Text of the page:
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Evolving Resistance to Hydroxyurea: A Common Chemotherapeutic

Booth Id:



Finalist Names:
Courcelle, Eleanor (School: Franklin High School)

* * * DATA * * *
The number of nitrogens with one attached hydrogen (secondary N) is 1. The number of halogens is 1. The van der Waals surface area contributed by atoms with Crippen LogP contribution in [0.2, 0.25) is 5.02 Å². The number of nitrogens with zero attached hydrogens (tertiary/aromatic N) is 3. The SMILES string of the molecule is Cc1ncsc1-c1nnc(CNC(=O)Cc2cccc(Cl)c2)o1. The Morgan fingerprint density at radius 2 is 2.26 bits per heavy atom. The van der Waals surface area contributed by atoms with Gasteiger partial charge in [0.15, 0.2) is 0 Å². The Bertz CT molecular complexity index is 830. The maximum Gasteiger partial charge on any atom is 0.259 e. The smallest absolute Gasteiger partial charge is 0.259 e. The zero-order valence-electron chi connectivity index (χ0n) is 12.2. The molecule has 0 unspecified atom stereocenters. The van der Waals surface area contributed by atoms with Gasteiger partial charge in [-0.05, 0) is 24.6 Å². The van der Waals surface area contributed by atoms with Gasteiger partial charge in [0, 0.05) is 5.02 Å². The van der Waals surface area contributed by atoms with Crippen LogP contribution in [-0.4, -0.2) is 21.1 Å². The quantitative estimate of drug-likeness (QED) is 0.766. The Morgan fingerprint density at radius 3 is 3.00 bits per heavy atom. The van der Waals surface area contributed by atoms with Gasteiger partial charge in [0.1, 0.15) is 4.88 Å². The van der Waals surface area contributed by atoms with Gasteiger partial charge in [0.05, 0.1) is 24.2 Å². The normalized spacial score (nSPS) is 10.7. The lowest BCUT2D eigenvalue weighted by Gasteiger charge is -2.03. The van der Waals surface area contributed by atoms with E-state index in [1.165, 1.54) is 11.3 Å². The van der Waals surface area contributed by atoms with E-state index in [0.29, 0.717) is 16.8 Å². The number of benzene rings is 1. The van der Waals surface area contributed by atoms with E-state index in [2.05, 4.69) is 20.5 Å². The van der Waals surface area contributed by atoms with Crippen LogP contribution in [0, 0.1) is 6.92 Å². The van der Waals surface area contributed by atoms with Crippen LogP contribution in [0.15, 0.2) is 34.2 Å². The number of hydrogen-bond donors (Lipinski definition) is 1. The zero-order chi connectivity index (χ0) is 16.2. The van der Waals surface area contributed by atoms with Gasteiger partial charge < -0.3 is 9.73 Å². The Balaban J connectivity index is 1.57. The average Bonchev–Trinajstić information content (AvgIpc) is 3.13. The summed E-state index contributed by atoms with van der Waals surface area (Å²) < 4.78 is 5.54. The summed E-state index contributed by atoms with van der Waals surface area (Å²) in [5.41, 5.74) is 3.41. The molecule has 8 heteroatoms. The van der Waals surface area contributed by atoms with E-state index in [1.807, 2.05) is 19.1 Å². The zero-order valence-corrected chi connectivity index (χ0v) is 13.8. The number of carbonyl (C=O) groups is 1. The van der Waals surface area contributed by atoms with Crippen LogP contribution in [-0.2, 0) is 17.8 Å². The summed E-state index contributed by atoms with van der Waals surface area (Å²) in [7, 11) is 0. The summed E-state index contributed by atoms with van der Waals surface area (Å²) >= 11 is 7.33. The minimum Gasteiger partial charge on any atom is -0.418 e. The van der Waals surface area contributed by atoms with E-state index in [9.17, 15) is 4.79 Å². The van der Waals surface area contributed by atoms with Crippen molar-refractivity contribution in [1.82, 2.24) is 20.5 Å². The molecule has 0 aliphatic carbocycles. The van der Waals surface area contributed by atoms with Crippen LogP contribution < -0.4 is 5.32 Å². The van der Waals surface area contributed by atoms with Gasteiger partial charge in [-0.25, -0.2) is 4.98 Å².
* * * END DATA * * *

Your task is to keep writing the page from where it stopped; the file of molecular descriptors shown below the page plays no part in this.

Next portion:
The chemotherapeutic, hydroxyurea (HU), is an antimetabolite drug generally used to treat chronic myelocytic leukemia as well as HIV and sickle cell anemia. Although initial hydroxyurea therapy is often successful, its effectiveness frequently decreases with sustained use due to the development of drug resistance, resulting in further expansion of disease and patient death. Cellular expressions of catalases have been implicated in regulating the response to HU, however the exact mechanism(s) by which cells develop resistance to HU is unclear. This study aimed to develop a bacterial model in order to determine the genes involved in the development of HU resistance. Similar to what has been observed in eukaryotes, expression of bacterial catalases (encoded by katE and katG genes) in Escherichia coli affected cells’ HU susceptibility, demonstrating that E. coli is an appropriate model system for studying HU resistance. Following serial rounds of exposure to HU and selection for resistant cells, an evolved strain of E. coli with approximately 100,000-fold increase in survival rate when compared to the parent strain was obtained. It was found that resistance to HU developed in a stepwise progression, suggesting that there are multiple pathways involved in the acquisition of cell resistance to this therapy. Future research will be directed at deep sequencing the genome of this mutant E. coli strain and separately evolving other isolates of HU hyper-resistant E. coli, in order to identify shared mutant genes that can then be screened to determine their role in the development of cell resistance to HU.